I took a break from recording last spring and summer to tour with The Postal Service, for the tenth anniversary of our album, Give Up. It felt so good to play those songs. Every night I got crazy chills. I’d look down and the hair on my arm would be standing on end during “The District Sleeps Alone Tonight.” After having been a front-person for most of my career, it was an amazing time to just be there on the side, to support Ben and Jimmy. It was a great path back to myself, in a way. But the whole time I was out there, I was thinking, “This is wonderful, but I need to be playing my songs. I need to finish up this album once and for all.”
I was searching for a spirit guide. With everything that was going on in my life these past few years, I wanted to try ceding control. It can be a relief, at a certain point in your creative life. You let in a bit of criticism and it frees you up. And Ryan Adams and his partner Mike Viola were the final piece of the puzzle. Ryan and I didn’t know each other very well before this album -- we had hardly even listened to one another’s music, to be honest. But I’d heard he built this awesome studio, Pax Am, at Sunset Sound, so I hit him up and asked if I could come in and record something. We put together a band -- Ryan on guitar, Griffin Goldsmith from Dawes on drums, Gus Seyffert on bass, Mike on guitar and piano -- and booked time for the very next day after I got back from the Postal Service tour.
I had this song, “She’s Not Me,” and I wasn’t really happy with any of the versions of it I’d tried. We ended up doing it in a different key, with a different tempo, with a part cut out. The biggest change was doing it live. There’s just something palpable about a group of people playing music live in a room together. The session was so fluid: I taught the band the changes, we did two takes, and that was it. I thought, “Well, that was awesome,” but Ryan wouldn’t let us listen back to it. The entire two weeks we were in the studio, we never listened to playback of anything, we just moved onto the next song.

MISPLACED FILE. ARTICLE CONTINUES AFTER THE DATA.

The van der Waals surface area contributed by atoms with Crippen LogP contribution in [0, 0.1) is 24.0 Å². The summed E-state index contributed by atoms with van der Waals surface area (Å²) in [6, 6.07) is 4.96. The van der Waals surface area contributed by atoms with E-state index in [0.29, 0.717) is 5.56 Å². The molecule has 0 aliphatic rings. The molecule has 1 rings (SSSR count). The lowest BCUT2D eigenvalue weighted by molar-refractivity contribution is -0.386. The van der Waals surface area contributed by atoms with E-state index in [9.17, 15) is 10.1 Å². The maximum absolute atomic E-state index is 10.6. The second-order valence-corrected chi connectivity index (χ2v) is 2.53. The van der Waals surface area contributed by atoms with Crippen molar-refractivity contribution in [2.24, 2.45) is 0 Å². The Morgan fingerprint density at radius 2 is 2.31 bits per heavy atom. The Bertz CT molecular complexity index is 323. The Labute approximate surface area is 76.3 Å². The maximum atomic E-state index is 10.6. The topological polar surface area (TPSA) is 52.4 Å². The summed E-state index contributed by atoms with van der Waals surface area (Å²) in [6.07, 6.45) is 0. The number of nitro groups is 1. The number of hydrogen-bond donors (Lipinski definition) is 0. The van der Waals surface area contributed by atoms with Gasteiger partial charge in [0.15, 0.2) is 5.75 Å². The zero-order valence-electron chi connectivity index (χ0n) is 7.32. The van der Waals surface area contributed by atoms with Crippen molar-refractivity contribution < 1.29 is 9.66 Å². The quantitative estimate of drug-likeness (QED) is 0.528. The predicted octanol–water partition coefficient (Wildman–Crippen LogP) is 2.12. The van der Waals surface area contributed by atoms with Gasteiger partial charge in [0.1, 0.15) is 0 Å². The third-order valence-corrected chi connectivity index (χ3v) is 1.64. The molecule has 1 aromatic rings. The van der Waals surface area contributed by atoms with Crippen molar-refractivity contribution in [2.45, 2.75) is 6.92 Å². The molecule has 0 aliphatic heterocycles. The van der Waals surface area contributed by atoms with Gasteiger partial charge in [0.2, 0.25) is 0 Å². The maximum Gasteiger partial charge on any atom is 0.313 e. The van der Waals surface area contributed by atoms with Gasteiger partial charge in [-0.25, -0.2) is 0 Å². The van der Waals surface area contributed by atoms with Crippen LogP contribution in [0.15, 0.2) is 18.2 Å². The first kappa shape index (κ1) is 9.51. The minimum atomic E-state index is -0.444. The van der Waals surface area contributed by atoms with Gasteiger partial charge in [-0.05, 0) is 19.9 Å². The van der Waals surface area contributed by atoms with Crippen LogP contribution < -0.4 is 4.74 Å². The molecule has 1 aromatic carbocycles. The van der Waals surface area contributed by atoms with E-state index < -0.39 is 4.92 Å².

Some of his methods infuriated me at the time, but I thrive in that environment -- having some conflict to resolve, or having to prove myself. I was showing Ryan that I had something to say, and he knew how to annoy me into that perfect spot. We would get into these philosophical arguments about how to make records. Every time I wanted to put a harmony on a song, Ryan would ask me, “Do you come from a musical theater background?” His argument was that great songs, with great stories, don’t need background vocals. He would say, “Morrissey doesn’t use background vocals.” And I would yell: "Well, I do!"
I trusted the vision, and Ryan ended up being the person to get me over the fear of finishing something I’d been working on for so long. He found me when I was in a weird, tough spot, and he really helped me. And then we got to know each other as friends: You’re singing these songs and you’re weeping in front of your new bro who’s producing your record, and it’s heavy.
While I was in it, I couldn’t see my way out. But eventually, I started feeling better and the insomnia passed. I can sleep again, but I’m certainly a different person now. This record was the hardest one I’ve ever made. I truly thought I was never going to finish it, but I did. The Voyager tells that story: the longest night of my life and the journey to finally getting some rest.